THE fate of Cupar’s sheriff court - which is under threat of closure - could be decided as early as the beginning of next year.
The St Catherine Street building is one of 14 throughout Scotland that could face the axe under a shake-up of court services, prompting dismay among local legal professionals.
Following a series of six ‘dialogue events’ that has just finished, Scotland’s most senior law figures are due to consider the findings in August before the Scottish Court Service Board puts forward proposals for public consultation in the autumn.
It’s anticipated that the board will reach a decision by January 2013 - but if they decide to close the court, the necessary order would be made by Scottish Ministers.
Last month, Councillor Karen Marjoram of Cupar urged people in north east Fife to help save Cupar Sheriff Court by taking part in the public consultation.
She had attended a dialogue event along with key professionals like sheriffs, lawyers and police officers, most of whom shared her view that justice should be delivered locally.
Feedback from the dialogue events has just been published by the Scottish Court Service and shows that increased travel distance and costs would be the biggest problem should Cupar’s court business be transferred to Dundee.
Delegates felt that the accused, victims, witnesses, jurors and legal professionals would all be affected, along with police, social workers and prison escort services.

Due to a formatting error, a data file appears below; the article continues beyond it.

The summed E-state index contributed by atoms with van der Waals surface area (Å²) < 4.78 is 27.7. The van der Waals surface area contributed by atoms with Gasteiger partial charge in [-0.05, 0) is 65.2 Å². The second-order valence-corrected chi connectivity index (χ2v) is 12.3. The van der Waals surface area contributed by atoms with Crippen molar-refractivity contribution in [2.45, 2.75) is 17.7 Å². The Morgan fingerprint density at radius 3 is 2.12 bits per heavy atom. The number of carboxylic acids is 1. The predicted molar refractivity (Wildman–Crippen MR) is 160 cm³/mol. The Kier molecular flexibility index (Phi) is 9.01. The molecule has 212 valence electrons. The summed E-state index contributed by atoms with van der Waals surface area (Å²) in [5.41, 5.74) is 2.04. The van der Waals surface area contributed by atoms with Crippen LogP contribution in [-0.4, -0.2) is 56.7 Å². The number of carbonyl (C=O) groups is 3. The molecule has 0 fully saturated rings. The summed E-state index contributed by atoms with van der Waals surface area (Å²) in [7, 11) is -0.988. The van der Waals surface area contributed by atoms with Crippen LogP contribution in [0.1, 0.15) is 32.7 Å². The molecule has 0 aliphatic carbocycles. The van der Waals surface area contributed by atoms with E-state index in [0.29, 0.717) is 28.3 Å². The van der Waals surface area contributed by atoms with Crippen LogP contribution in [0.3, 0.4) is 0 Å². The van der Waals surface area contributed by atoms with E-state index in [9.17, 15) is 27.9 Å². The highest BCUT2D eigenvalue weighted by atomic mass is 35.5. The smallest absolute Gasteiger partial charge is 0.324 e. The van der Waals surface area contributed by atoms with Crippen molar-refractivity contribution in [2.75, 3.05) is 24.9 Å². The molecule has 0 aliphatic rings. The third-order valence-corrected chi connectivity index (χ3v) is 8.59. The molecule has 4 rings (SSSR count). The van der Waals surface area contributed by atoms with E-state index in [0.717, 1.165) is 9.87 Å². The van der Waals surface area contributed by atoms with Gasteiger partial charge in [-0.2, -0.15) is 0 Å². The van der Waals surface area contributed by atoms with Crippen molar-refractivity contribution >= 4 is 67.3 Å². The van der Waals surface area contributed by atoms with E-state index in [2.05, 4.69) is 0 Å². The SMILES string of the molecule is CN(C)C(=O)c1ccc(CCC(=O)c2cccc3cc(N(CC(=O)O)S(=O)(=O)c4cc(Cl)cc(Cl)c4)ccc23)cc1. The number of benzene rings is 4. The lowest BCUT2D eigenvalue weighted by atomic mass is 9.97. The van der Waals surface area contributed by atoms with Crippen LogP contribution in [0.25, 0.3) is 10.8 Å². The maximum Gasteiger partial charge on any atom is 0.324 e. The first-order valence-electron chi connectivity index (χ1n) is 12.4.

However, the most serious concern was about court users of limited means who may also be in a vulnerable state.
It was feared that public transport may be too costly or impractical, denying them access to justice.
In addition, there was the potential for intimidation or other criminal activity should people involved in the same proceedings have to travel together.
Eric McQueen, executive director of field services with the Scottish Court Service, said: “These dialogue events have proved very helpful in our work on shaping Scotland’s future court structures.
“The Scottish Court Service has made a considerable effort to involve a range of stakeholders, justice organisations and professional users of court services to help us understand the issues and concerns and to inform us of opportunities and ideas before we draw up proposals for the Scottish Court Service Board to consider.
“If these proposals are acceptable to the board then a three-month consultation will begin in the autumn.”